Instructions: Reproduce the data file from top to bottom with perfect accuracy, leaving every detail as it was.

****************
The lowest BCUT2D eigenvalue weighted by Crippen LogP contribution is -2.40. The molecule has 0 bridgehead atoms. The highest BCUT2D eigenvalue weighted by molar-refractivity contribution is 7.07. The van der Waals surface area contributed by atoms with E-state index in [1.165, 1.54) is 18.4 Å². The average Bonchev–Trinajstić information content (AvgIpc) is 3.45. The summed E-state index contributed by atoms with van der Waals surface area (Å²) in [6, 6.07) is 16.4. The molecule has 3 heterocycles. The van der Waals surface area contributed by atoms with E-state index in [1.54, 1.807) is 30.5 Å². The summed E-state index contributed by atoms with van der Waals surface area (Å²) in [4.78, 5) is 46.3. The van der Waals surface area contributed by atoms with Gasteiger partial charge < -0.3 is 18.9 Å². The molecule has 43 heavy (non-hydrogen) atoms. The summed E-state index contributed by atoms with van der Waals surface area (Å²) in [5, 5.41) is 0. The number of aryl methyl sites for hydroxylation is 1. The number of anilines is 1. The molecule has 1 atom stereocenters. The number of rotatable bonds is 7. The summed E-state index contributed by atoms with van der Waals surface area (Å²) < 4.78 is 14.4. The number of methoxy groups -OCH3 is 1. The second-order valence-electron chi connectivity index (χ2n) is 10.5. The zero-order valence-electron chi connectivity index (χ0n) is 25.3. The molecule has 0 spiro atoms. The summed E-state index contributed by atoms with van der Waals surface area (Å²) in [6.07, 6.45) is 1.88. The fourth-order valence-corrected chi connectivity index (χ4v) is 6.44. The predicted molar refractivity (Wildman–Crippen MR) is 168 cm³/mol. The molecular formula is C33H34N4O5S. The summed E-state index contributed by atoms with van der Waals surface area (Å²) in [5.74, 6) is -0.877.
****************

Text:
The lowest BCUT2D eigenvalue weighted by Crippen LogP contribution is -2.40. The molecule has 0 bridgehead atoms. The highest BCUT2D eigenvalue weighted by molar-refractivity contribution is 7.07. The van der Waals surface area contributed by atoms with E-state index in [1.165, 1.54) is 18.4 Å². The average Bonchev–Trinajstić information content (AvgIpc) is 3.45. The summed E-state index contributed by atoms with van der Waals surface area (Å²) in [6, 6.07) is 16.4. The molecule has 3 heterocycles. The van der Waals surface area contributed by atoms with E-state index in [1.54, 1.807) is 30.5 Å². The summed E-state index contributed by atoms with van der Waals surface area (Å²) in [4.78, 5) is 46.3. The van der Waals surface area contributed by atoms with Gasteiger partial charge < -0.3 is 18.9 Å². The molecule has 43 heavy (non-hydrogen) atoms. The summed E-state index contributed by atoms with van der Waals surface area (Å²) in [5, 5.41) is 0. The number of aryl methyl sites for hydroxylation is 1. The number of anilines is 1. The molecule has 1 atom stereocenters. The number of rotatable bonds is 7. The summed E-state index contributed by atoms with van der Waals surface area (Å²) < 4.78 is 14.4. The number of methoxy groups -OCH3 is 1. The second-order valence-electron chi connectivity index (χ2n) is 10.5. The zero-order valence-electron chi connectivity index (χ0n) is 25.3. The molecule has 0 spiro atoms. The summed E-state index contributed by atoms with van der Waals surface area (Å²) in [6.07, 6.45) is 1.88. The fourth-order valence-corrected chi connectivity index (χ4v) is 6.44. The predicted molar refractivity (Wildman–Crippen MR) is 168 cm³/mol. The molecular formula is C33H34N4O5S. The summed E-state index contributed by atoms with van der Waals surface area (Å²) in [5.74, 6) is -0.877.